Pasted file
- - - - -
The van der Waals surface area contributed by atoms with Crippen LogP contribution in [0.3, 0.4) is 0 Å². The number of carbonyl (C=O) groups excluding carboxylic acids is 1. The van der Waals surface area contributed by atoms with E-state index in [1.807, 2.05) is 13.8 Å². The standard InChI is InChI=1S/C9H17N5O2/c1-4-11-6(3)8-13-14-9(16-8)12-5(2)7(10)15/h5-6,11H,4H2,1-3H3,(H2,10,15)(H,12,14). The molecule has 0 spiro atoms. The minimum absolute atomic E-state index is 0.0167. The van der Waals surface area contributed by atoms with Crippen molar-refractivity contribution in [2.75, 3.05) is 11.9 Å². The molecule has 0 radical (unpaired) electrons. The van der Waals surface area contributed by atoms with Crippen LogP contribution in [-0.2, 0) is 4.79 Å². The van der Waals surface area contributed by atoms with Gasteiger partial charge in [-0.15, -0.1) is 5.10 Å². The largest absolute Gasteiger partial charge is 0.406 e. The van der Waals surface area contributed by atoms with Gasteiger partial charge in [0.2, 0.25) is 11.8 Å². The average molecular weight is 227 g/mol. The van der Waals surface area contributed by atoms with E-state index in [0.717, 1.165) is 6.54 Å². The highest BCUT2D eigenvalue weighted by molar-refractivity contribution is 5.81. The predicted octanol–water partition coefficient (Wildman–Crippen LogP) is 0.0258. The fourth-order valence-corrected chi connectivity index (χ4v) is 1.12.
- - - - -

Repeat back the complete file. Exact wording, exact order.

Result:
The van der Waals surface area contributed by atoms with Crippen LogP contribution in [0.3, 0.4) is 0 Å². The number of carbonyl (C=O) groups excluding carboxylic acids is 1. The van der Waals surface area contributed by atoms with E-state index in [1.807, 2.05) is 13.8 Å². The standard InChI is InChI=1S/C9H17N5O2/c1-4-11-6(3)8-13-14-9(16-8)12-5(2)7(10)15/h5-6,11H,4H2,1-3H3,(H2,10,15)(H,12,14). The molecule has 0 spiro atoms. The minimum absolute atomic E-state index is 0.0167. The van der Waals surface area contributed by atoms with Crippen molar-refractivity contribution in [2.75, 3.05) is 11.9 Å². The molecule has 0 radical (unpaired) electrons. The van der Waals surface area contributed by atoms with Crippen LogP contribution in [-0.2, 0) is 4.79 Å². The van der Waals surface area contributed by atoms with Gasteiger partial charge in [-0.15, -0.1) is 5.10 Å². The largest absolute Gasteiger partial charge is 0.406 e. The van der Waals surface area contributed by atoms with Gasteiger partial charge in [0.2, 0.25) is 11.8 Å². The average molecular weight is 227 g/mol. The van der Waals surface area contributed by atoms with E-state index in [0.717, 1.165) is 6.54 Å². The highest BCUT2D eigenvalue weighted by molar-refractivity contribution is 5.81. The predicted octanol–water partition coefficient (Wildman–Crippen LogP) is 0.0258. The fourth-order valence-corrected chi connectivity index (χ4v) is 1.12.